The night before coronavirus turned our lives upside down, I went to Nixon’s.
I wasn’t really in the mood to go to Nixon’s, but my boyfriend suggested we get a drink before settling in at home to watch the news all weekend. I had already spent that day glued to the news on my phone, hollering like Chicken Little, but I relented and joined him at the bar across the street from his house in Midtown.
The place was full, like normal on a Friday night. Some friends were also there. We grabbed a table in the corner and ordered some beers and picklebacks. I zoned out of the conversation, feeling guilty that I was in this loud, crowded environment when I should be social distancing and stockpiling dried beans or be back at the house, locking the windows and preparing for the end of the world.
I went to the bar to order another round. Instead of returning to the table right away, I sat there alone for a while, texting my friends. What was the mood in Boston? My friend Alex told me he wasn’t sure; he hadn’t left his apartment all week. Were people still going out in Los Angeles? My friend Boomer sent me a photo of his living room. “Of course not,” he said. “Why the hell are you at a bar right now?” He had a point.
We didn’t stay much longer. I got back to the house and curled up in a ball in front of the TV, where I fell asleep watching the news.
The next morning I called my grandpa to make sure he was OK. “Oh yeah, I’m hunkered down!” he promised me, still in fairly good spirits. I talked to my mom and my sister. They were staying inside. I called my dad, who works at an airport in Washington, D.C., but he didn’t answer. I called my stepmom and she told me he was asleep. The truth was, she said, he had been unable to get out of bed for a few days. He was fatigued and had a debilitating cough, symptoms that aligned with the novel coronavirus or COVID-19.
If I had not already been completely panicked over the global pandemic, this surely set me off.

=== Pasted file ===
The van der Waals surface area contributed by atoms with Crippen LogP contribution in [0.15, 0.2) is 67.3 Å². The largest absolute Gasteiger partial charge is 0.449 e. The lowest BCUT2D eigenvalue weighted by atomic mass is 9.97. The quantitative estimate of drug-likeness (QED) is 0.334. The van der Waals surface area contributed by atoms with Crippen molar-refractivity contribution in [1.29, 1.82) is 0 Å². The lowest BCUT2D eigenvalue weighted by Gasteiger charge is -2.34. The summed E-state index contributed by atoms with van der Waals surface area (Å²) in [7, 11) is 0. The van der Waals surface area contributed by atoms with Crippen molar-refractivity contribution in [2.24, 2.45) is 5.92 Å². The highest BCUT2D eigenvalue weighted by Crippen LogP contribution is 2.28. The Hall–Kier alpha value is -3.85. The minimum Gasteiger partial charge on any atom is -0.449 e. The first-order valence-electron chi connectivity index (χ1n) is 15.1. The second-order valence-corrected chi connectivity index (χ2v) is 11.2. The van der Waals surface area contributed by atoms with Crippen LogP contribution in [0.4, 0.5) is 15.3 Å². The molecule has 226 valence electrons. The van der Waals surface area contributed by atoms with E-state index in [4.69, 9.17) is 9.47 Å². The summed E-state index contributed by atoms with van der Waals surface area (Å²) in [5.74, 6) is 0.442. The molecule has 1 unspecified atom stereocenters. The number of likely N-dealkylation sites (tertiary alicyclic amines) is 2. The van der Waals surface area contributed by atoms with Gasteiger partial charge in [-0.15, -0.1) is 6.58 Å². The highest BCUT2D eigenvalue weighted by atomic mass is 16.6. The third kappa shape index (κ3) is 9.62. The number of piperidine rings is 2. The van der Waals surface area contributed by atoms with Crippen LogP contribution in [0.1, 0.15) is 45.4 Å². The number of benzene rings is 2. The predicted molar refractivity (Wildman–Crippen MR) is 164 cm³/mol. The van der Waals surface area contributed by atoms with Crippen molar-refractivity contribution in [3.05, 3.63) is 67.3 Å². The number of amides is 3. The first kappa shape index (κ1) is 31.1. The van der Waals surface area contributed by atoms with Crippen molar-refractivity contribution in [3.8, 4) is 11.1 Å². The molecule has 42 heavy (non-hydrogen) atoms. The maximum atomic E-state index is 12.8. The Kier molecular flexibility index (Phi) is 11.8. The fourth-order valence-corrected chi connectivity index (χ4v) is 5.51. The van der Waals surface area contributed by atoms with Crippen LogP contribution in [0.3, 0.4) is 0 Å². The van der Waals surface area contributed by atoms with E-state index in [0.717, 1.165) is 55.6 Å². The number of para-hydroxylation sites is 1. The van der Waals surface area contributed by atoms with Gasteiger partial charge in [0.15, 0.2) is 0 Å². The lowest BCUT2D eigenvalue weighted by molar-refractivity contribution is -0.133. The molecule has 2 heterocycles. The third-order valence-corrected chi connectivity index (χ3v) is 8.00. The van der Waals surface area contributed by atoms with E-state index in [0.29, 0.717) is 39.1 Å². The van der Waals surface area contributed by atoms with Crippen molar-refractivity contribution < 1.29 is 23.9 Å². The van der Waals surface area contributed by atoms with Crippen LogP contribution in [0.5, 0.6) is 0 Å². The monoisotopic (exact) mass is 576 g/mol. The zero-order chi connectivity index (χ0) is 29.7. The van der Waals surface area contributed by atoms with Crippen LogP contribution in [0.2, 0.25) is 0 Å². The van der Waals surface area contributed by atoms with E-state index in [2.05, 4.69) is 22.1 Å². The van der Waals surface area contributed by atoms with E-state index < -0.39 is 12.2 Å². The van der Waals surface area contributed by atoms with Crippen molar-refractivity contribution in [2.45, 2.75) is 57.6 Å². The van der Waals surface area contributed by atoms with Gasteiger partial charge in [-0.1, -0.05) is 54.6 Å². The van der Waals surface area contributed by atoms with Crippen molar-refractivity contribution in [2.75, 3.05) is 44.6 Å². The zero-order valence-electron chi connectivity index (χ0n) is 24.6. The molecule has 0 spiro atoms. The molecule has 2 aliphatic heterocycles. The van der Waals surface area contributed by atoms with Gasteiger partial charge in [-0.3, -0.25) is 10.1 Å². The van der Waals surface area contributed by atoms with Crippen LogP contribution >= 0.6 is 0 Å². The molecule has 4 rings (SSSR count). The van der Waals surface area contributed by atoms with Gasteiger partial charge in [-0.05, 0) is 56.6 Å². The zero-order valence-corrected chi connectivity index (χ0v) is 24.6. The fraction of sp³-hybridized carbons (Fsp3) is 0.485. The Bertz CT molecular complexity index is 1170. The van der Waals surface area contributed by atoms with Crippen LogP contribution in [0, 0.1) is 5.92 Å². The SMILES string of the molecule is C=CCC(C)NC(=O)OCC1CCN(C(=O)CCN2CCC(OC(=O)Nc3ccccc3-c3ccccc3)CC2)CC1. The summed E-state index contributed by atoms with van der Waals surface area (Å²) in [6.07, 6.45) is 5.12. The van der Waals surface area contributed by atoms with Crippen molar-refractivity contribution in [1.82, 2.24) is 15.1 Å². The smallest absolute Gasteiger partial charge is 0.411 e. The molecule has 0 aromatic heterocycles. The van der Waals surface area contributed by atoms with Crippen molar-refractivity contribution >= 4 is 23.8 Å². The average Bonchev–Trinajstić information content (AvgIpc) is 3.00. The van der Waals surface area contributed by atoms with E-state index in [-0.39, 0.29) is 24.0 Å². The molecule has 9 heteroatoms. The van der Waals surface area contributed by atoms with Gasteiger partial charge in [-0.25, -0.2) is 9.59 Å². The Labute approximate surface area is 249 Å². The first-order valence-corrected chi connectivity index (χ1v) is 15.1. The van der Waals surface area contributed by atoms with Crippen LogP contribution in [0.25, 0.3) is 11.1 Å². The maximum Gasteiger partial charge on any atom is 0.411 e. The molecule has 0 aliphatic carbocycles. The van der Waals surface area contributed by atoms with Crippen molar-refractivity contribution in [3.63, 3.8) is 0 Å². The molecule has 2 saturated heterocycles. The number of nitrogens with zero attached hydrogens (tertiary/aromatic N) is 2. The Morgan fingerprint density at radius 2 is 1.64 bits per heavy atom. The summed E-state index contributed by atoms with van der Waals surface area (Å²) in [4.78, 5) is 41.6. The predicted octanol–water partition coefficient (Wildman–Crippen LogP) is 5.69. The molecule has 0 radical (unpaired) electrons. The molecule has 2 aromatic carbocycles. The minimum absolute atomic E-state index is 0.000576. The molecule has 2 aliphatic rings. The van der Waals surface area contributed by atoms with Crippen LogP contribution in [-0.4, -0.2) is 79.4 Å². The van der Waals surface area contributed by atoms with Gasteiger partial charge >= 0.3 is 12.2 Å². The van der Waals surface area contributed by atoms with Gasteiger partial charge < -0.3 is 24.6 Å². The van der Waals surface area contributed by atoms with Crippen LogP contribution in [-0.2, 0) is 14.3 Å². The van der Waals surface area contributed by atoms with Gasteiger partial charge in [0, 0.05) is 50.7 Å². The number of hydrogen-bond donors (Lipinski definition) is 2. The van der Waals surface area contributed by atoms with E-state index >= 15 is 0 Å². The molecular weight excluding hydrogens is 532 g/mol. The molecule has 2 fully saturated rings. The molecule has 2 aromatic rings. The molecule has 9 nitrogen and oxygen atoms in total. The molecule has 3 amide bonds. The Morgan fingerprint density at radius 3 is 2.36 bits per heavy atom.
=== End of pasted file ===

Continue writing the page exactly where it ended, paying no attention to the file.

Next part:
“That’s it!” I told my boyfriend, Gabe. “No one in this household is going anywhere for 14 days. And if anyone steps foot on this property I’m forcing them into a two-week quarantine myself.”
Over the next few days, my stepmom went back and forth with their doctor, asking for medication and a COVID-19 test. She was able to get him meds and a CPAP machine to help with his breathing, but not a test. Those needed to be conserved, according to my stepmother’s account, and my dad is not in the “high risk” category for those who are most likely to die with complications from the virus.
Days began to blend together. I grew more and more concerned about my father’s health and the health and financial security of everyone else I know and don’t know. Gabe and I cooked beans and tried not to talk about the future too much. I FaceTimed and Zoomed nearly everyone in my phone, telling them I cared about them and instructing them to please stay away from restaurants and bars to help “flatten the curve.” I also encouraged them to get into cooking beans, which was oddly therapeutic.
Then, on Thursday, the orders came down to shutter dine-in restaurants and bars in Alabama. I was relieved. This is what I had wanted! This was going to save lives! But I was also horrified. This was going to crater an entire industry, one that consists of a hell of a lot of places and people. And we have no idea who’s going to make it to the other side or when the other side will even come. I wanted to go get a drink somewhere. I settled on the kitchen.
A week after we had those picklebacks at Nixon’s, I got some good news: My dad was feeling better. I was still in a 24/7 panic, but Gabe and I went for a walk around the neighborhood. This had become our new nightly routine. We’re patrolling Midtown, I liked to say, making sure everyone within a five-block radius is heeding the social distancing guidelines. We walked past Nixon’s. The lights were out. Everything was quiet.
Alyson Sheppard is Lagniappe’s resident hangover specialist and Boozie’s most unreliable Baldwin County spy. Find her on Twitter: @amshep.
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